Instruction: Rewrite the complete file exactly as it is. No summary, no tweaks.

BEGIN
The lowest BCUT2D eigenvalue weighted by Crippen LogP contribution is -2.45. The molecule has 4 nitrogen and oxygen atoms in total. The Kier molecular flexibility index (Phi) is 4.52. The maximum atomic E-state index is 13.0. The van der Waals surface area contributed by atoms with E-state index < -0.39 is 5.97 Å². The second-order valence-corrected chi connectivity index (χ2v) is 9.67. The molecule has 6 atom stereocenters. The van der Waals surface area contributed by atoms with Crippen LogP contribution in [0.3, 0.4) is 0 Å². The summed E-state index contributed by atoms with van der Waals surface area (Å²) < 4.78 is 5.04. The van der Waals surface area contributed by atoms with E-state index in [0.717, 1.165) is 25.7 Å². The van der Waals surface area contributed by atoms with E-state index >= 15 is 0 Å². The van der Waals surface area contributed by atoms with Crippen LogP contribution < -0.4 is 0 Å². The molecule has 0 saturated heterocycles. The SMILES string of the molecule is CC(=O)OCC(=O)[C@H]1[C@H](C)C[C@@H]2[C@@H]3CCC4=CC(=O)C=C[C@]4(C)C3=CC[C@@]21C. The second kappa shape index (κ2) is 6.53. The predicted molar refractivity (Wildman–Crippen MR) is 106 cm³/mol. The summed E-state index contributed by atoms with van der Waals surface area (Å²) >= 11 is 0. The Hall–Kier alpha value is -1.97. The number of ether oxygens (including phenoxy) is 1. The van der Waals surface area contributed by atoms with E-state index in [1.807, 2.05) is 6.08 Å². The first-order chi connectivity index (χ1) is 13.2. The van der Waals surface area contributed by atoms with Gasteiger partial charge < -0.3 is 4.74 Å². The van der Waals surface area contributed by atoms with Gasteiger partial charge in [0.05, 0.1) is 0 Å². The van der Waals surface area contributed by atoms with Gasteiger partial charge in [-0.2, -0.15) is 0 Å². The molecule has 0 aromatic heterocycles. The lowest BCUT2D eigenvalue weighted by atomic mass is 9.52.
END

The lowest BCUT2D eigenvalue weighted by Crippen LogP contribution is -2.45. The molecule has 4 nitrogen and oxygen atoms in total. The Kier molecular flexibility index (Phi) is 4.52. The maximum atomic E-state index is 13.0. The van der Waals surface area contributed by atoms with E-state index < -0.39 is 5.97 Å². The second-order valence-corrected chi connectivity index (χ2v) is 9.67. The molecule has 6 atom stereocenters. The van der Waals surface area contributed by atoms with Crippen LogP contribution in [0.3, 0.4) is 0 Å². The summed E-state index contributed by atoms with van der Waals surface area (Å²) < 4.78 is 5.04. The van der Waals surface area contributed by atoms with E-state index in [0.717, 1.165) is 25.7 Å². The van der Waals surface area contributed by atoms with E-state index >= 15 is 0 Å². The van der Waals surface area contributed by atoms with Crippen LogP contribution < -0.4 is 0 Å². The molecule has 0 saturated heterocycles. The SMILES string of the molecule is CC(=O)OCC(=O)[C@H]1[C@H](C)C[C@@H]2[C@@H]3CCC4=CC(=O)C=C[C@]4(C)C3=CC[C@@]21C. The second kappa shape index (κ2) is 6.53. The predicted molar refractivity (Wildman–Crippen MR) is 106 cm³/mol. The summed E-state index contributed by atoms with van der Waals surface area (Å²) >= 11 is 0. The Hall–Kier alpha value is -1.97. The number of ether oxygens (including phenoxy) is 1. The van der Waals surface area contributed by atoms with E-state index in [1.807, 2.05) is 6.08 Å². The first-order chi connectivity index (χ1) is 13.2. The van der Waals surface area contributed by atoms with Gasteiger partial charge < -0.3 is 4.74 Å². The van der Waals surface area contributed by atoms with Gasteiger partial charge in [0.05, 0.1) is 0 Å². The van der Waals surface area contributed by atoms with Gasteiger partial charge in [-0.2, -0.15) is 0 Å². The molecule has 0 aromatic heterocycles. The lowest BCUT2D eigenvalue weighted by atomic mass is 9.52.